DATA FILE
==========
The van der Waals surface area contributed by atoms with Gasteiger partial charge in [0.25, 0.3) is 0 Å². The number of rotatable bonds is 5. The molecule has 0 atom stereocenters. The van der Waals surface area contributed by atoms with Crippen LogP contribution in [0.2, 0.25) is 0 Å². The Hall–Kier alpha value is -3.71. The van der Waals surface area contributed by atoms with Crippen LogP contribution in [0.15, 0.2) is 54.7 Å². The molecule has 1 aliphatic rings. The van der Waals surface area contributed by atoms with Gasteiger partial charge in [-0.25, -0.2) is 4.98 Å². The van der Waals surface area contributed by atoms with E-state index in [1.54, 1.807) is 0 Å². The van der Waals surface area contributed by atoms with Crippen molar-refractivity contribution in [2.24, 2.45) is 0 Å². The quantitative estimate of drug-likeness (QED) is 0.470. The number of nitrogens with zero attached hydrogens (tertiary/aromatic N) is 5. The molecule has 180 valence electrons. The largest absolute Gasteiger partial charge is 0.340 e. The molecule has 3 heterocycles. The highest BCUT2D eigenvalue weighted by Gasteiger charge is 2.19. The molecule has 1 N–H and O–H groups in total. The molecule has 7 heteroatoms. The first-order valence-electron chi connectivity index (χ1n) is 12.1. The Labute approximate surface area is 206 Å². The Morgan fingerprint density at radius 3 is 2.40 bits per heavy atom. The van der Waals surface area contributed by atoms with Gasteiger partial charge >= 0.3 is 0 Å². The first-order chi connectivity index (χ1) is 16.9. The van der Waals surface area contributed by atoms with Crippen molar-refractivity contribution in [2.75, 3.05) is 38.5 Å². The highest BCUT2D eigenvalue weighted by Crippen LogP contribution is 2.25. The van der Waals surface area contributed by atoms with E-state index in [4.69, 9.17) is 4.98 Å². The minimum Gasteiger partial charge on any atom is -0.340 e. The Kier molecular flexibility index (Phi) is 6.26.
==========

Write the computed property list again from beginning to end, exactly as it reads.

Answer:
The van der Waals surface area contributed by atoms with Gasteiger partial charge in [0.25, 0.3) is 0 Å². The number of rotatable bonds is 5. The molecule has 0 atom stereocenters. The van der Waals surface area contributed by atoms with Crippen LogP contribution in [0.2, 0.25) is 0 Å². The Hall–Kier alpha value is -3.71. The van der Waals surface area contributed by atoms with Crippen LogP contribution in [0.15, 0.2) is 54.7 Å². The molecule has 1 aliphatic rings. The van der Waals surface area contributed by atoms with Gasteiger partial charge in [-0.25, -0.2) is 4.98 Å². The van der Waals surface area contributed by atoms with E-state index in [1.54, 1.807) is 0 Å². The van der Waals surface area contributed by atoms with Crippen molar-refractivity contribution in [2.24, 2.45) is 0 Å². The quantitative estimate of drug-likeness (QED) is 0.470. The number of nitrogens with zero attached hydrogens (tertiary/aromatic N) is 5. The molecule has 180 valence electrons. The largest absolute Gasteiger partial charge is 0.340 e. The molecule has 3 heterocycles. The highest BCUT2D eigenvalue weighted by Gasteiger charge is 2.19. The molecule has 1 N–H and O–H groups in total. The molecule has 7 heteroatoms. The first-order valence-electron chi connectivity index (χ1n) is 12.1. The Labute approximate surface area is 206 Å². The Morgan fingerprint density at radius 3 is 2.40 bits per heavy atom. The van der Waals surface area contributed by atoms with Gasteiger partial charge >= 0.3 is 0 Å². The first-order chi connectivity index (χ1) is 16.9. The van der Waals surface area contributed by atoms with Crippen molar-refractivity contribution in [2.75, 3.05) is 38.5 Å². The highest BCUT2D eigenvalue weighted by Crippen LogP contribution is 2.25. The van der Waals surface area contributed by atoms with E-state index in [4.69, 9.17) is 4.98 Å². The minimum Gasteiger partial charge on any atom is -0.340 e. The Kier molecular flexibility index (Phi) is 6.26.